TL;DR: Examination of the nature of in-class laptop use in a large lecture course and how that use is related to student learning showed that students who used laptops in class spent considerable time multitasking and that the laptop use posed a significant distraction to both users and fellow students.
Abstract: Recently, a debate has begun over whether in-class laptops aid or hinder learning. While some research demonstrates that laptops can be an important learning tool, anecdotal evidence suggests more and more faculty are banning laptops from their classrooms because of perceptions that they distract students and detract from learning. The current research examines the nature of in-class laptop use in a large lecture course and how that use is related to student learning. Students completed weekly surveys of attendance, laptop use, and aspects of the classroom environment. Results showed that students who used laptops in class spent considerable time multitasking and that the laptop use posed a significant distraction to both users and fellow students. Most importantly, the level of laptop use was negatively related to several measures of student learning, including self-reported understanding of course material and overall course performance. The practical implications of these findings are discussed.
TL;DR: Under a physiologic load in a position commonly assumed in sports, women tend to position their entire lower extremity and activate muscles in a manner that could increase strain on the anterior cruciate ligament.
Abstract: Background: Numerous factors have been identified as potentially increasing the risk of anterior cruciate ligament injury in the female athlete. However, differences between the sexes in lower extremity coordination, particularly hip control, are only minimally understood. Hypothesis: There is no difference in kinematic or electromyographic data during the single-legged squat between men and women. Study Design: Descriptive comparison study. Methods: We kinematically and electromyographically analyzed the single-legged squat in 18 intercollegiate athletes (9 male, 9 female). Subjects performed five single-legged squats on their dominant leg, lowering themselves as far as possible and then returning to a standing position without losing balance. Results: Women demonstrated significantly more ankle dorsiflexion, ankle pronation, hip adduction, hip flexion, hip external rotation, and less trunk lateral flexion than men. These factors were associated with a decreased ability of the women to maintain a varus knee position during the squat as compared with the men. Analysis of all eight tested muscles demonstrated that women had greater muscle activation compared with men. When each muscle was analyzed separately, the rectus femoris muscle activation was found to be statistically greater in women in both the area under the linear envelope and maximal activation data. Conclusions: Under a physiologic load in a position commonly assumed in sports, women tend to position their entire lower extremity and activate muscles in a manner that could increase strain on the anterior cruciate ligament. © 2003 American Orthopaedic Society for Sports Medicine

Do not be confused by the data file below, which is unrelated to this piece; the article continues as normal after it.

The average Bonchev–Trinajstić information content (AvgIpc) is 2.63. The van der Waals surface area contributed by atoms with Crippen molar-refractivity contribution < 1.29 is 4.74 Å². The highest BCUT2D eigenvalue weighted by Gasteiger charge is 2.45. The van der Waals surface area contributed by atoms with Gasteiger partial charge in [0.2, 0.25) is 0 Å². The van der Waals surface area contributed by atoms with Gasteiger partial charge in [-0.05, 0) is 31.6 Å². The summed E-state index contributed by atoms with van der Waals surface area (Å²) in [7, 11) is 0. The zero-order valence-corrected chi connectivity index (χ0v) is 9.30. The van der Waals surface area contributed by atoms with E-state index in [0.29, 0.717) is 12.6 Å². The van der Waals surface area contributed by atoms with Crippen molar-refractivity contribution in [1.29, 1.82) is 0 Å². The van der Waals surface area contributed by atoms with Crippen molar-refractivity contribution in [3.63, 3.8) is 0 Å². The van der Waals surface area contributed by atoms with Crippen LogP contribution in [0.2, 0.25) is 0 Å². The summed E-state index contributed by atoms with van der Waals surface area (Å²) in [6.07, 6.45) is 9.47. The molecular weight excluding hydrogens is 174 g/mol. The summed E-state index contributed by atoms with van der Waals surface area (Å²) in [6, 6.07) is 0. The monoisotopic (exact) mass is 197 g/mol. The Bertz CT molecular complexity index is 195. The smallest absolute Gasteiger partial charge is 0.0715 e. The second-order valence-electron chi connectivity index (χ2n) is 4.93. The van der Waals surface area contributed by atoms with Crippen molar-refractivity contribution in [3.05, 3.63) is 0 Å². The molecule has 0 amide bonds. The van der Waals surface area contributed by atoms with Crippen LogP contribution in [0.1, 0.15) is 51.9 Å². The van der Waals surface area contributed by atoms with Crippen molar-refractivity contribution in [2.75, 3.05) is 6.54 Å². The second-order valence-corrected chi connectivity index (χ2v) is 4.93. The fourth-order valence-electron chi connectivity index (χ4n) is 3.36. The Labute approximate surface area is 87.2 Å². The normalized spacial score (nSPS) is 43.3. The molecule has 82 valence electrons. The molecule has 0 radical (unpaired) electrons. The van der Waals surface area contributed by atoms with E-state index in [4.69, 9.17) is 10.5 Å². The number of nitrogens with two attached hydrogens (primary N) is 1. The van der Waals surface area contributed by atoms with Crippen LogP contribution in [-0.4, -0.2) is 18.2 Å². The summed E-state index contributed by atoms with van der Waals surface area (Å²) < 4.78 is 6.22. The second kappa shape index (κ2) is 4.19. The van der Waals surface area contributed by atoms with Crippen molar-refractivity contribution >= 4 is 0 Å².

Showing all 732 results
|Timothy L. Uhl||45||179||7750|
|Devanand L. Luthria||34||120||4719|
|Adam P. Beardsley||33||118||4324|
|Paul M. Porter||31||84||2596|
|Katherine van Wormer||24||77||1490|
|Baek-Kyoo (Brian) Joo||24||34||2863|
|Elizabeth L. Gross||23||65||1578|
|Michael D. Delong||23||41||3100|
|Bonnie L. Westra||22||112||1502|
|Richard M. Lehtinen||18||46||1293|
|Daniel W. Barry||17||22||952|
Related Institutions (5)
University of North Carolina at Greensboro
13.7K papers, 456.2K citations
Kent State University
24.6K papers, 720.3K citations
University of Memphis
20K papers, 611.6K citations
San Francisco State University
11.4K papers, 408K citations
University of Wisconsin–Milwaukee
28K papers, 936.4K citations